Movie Review: Into The Woods
Into The Woods is a remarkably incoherent mess of a film that fails on just about every level.
The “story” is an extraordinarily flimsy excuse to get a variety of notable fairy tale characters in one film. A baker and his wife must find four items for a witch in order to remove a curse that prevents them from having a child, and those four items they need just luckily happen to all be the iconic items of four fairy tale characters. Video games from 1997 are more creative about their plot devices. At one point in the film, a joke is made of the arbitrary nature of the plot device, but a film referencing that it has done something lazy doesn’t undo the laziness just as a guy that mugs you and says “this is totally shitty of me” doesn’t change the fact that you’ve just been mugged.
The labored set up to combine these famous stories wouldn’t be a big problem if the film seemed to care at all about any of the fairy tales, but it seems bored with them. The most exciting element of every single fairy tale happens off screen. Heroes slay monsters, romances blossom, and treasures get discovered, but we don’t get to see any of it happen. It almost feels like a writer had a creative writing assignment to include many fairy tales in one story and he’s rushing to mark them off of checklist. In Sondheim’s musical, the limitations of a stage show probably necessitated that some tales would get the short shrift, but in the film it feels lazy and uncreative.
By the end of the rambling, any semblance of a story is thrown out the window as the undeveloped characters all do things that they have no motivation to do and events occur out of left field for no reason other than that they need to in order to propel the plot. A couple of characters die for seemingly no reason in increasingly lazy ways (and again off screen). We also get treated to a couple of confused moral songs and dialogue exchanges that sloppily try to impart messages the film hasn’t earned in an attempt to seem like it is about something to viewers desperately reaching for meaning. There are critics who have called this film and the original musical that inspired it a biting satire, but satire is one of those words can you can just throw around in a review without actually having to show the evidence. Maybe they meant satyr? There's probably a satyr somewhere in this film.
Many musicals stand on the strength of their songs, so it’s too bad for Into The Woods that it doesn’t have a single memorable, catchy tune. I went to the film with four other people and not one person could remember a single song from the movie that didn’t have the film’s title in it. The films many jokes aren’t so much jokes as statements in the cadence of a joke. One gem of a joke (that made the audience erupt in laughter) is Meryl Streep saying “Oh My God” in a frustrated manner to express her frustration. Every other joke is as devoid of wit, relying on a wacky delivery for laughs. Every line puts an enormous burden on the actor to sell it, and luckily for the film, the actors are mostly game. Emily Blunt and James Corden do a pretty strong job as the films center, especially Emily Blunt, whose character has an arc that follows a truly nonsensical, unearned path into a truly baffling end.
I’d be remiss if I didn’t mention the film’s single worst scene, which is Johnny Depp’s scene as the Big Bad Wolf, which features a song with thoroughly creepy pedophilic undertones with little artistic merit to justify the decision. I struggled to find any meaningful reason why the Big Bad Wolf is unambiguously a stand-in for a pedophile and why Little Red Riding Hood has a song about how exciting and stimulating the experience is, because the film genuinely seems to be condoning sex with a child, but I doubt any thought was actually put into the decision, because it would be the first evidence of thoughtfulness in the entire film.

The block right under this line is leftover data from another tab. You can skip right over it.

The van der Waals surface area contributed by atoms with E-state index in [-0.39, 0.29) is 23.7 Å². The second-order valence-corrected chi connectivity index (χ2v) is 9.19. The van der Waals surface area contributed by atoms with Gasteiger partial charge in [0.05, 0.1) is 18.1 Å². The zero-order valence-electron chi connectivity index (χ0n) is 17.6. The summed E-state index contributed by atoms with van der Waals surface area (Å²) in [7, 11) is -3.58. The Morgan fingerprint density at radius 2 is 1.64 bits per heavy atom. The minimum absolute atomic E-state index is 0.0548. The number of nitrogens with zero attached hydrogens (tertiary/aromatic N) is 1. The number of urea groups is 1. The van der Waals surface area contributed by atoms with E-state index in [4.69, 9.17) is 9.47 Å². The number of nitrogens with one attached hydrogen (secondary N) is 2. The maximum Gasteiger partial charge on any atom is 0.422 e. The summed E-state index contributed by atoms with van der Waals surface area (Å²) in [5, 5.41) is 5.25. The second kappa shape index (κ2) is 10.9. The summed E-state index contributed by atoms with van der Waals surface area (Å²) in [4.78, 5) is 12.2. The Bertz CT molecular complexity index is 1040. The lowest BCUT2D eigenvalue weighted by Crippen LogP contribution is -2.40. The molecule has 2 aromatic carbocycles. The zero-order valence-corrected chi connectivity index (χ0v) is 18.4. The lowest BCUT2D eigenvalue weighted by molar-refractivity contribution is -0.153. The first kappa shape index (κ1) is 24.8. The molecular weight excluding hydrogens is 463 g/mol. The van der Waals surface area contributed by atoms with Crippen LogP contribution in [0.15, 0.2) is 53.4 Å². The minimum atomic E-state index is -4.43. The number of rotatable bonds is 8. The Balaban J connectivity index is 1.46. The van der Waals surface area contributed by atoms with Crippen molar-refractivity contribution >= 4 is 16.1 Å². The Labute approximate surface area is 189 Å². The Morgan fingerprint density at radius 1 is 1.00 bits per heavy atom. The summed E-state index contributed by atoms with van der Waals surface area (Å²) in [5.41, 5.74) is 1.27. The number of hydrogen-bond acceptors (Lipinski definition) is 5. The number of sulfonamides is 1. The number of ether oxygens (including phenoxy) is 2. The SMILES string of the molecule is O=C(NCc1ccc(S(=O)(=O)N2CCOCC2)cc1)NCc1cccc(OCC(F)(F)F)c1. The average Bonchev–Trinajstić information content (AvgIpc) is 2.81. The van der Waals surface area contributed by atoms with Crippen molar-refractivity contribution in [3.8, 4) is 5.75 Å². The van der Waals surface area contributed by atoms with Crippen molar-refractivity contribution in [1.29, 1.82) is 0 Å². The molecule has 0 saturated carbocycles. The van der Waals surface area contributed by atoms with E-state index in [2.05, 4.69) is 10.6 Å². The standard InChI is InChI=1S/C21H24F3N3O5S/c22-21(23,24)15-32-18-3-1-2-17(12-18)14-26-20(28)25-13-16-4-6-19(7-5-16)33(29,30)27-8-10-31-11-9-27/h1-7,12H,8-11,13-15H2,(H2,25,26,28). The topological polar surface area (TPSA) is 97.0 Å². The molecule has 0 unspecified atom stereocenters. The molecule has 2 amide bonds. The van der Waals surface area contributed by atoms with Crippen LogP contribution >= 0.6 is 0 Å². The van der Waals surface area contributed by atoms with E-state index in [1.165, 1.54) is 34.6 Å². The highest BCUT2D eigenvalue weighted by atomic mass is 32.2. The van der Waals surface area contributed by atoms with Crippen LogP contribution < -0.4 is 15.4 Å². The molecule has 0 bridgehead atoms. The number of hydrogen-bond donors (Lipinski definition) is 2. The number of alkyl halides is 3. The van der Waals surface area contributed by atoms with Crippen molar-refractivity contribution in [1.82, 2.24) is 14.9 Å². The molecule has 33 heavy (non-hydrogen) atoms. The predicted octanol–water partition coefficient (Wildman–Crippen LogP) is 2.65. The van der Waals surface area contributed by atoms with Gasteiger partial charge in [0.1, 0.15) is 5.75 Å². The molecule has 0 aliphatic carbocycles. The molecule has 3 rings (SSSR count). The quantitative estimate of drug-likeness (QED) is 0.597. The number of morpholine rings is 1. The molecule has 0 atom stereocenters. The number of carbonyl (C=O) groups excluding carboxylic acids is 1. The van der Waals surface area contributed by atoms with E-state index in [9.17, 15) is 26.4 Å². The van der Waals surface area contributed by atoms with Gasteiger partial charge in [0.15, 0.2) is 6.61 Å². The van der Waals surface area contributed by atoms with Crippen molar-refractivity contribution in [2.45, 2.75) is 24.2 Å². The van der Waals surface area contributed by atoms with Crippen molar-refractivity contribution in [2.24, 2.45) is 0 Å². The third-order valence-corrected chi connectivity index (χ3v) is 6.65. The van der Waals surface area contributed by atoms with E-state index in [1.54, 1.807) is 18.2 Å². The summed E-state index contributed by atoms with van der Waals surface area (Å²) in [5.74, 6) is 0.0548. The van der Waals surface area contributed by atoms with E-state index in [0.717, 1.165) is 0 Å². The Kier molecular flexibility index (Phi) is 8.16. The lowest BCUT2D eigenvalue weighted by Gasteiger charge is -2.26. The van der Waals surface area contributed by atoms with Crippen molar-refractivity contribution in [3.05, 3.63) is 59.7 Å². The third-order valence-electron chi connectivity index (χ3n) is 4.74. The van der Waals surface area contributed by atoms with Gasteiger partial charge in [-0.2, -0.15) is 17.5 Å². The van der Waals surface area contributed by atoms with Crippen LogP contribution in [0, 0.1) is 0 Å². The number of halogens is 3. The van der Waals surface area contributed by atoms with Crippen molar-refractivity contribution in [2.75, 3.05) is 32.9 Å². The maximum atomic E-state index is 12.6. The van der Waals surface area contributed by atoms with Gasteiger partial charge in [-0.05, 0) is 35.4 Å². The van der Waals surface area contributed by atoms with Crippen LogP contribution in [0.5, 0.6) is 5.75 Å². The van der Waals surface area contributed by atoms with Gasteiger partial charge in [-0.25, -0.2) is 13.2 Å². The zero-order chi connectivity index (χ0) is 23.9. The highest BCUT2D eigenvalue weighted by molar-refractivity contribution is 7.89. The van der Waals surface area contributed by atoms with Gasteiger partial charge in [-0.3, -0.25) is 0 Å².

Many of my problems with the film are not just with the adaptation (though it’s difficult to see where the budget was spent outside of the actors) but with the source material itself, so if you like the original musical you may like the film. For me, this is the worst film I’ve seen in a year that a new Nicholas Sparks movie came out.
Rating: 0/5 Dancing Depps
How does Into The Woods compare to other films in terms of films featuring grating Johnny Depp characters?
Johnny Depp as The Big Bad Wolf is
Less irritating than: The Mad Hatter in Alice in Wonderland
More irritating than: Willy Wonka in Charlie and the Chocolate Factory
Into the Woods is like expecting to bite into a gooey chocolate chip cookie but biting into an oatmeal raisin instead. It’s not what you expected, still mediocre, but you wish you hadn’t wasted the calories.
I love musicals—Rent, Wicked, what’s better than listening to talented people sing catchy songs? The problem with Into the Woods, for me, was that the songs weren’t catchy. The cast is dynamite—Meryl Streep, Anna Kendrick, Emily Blunt, can’t really go wrong—but thesongs themselves disappointed. They aren’t catchy or well-written and since ninety percent of the movie is singing, it kind of ruins it.
I would go on to talk about the great acting and set design, costumes and special effects, but really, none of that was too impressive either. Little Red Riding Hood is an annoying actress, Anna Kendrick’s Cinderella doesn’t get too magnificent of a dress, the central premise of the film (that the Baker and Baker’s wife must collect a variety of things to reverse a spell) is lazily written with no real logical connection, and the advertisements highlighted Johnny Depp for only five minutes of screen time. Although the company with whom I saw this movie was a Nutella chocolate chip cookie, the movie itself was a stale prune oatmeal one.
Stars: 2 out of 5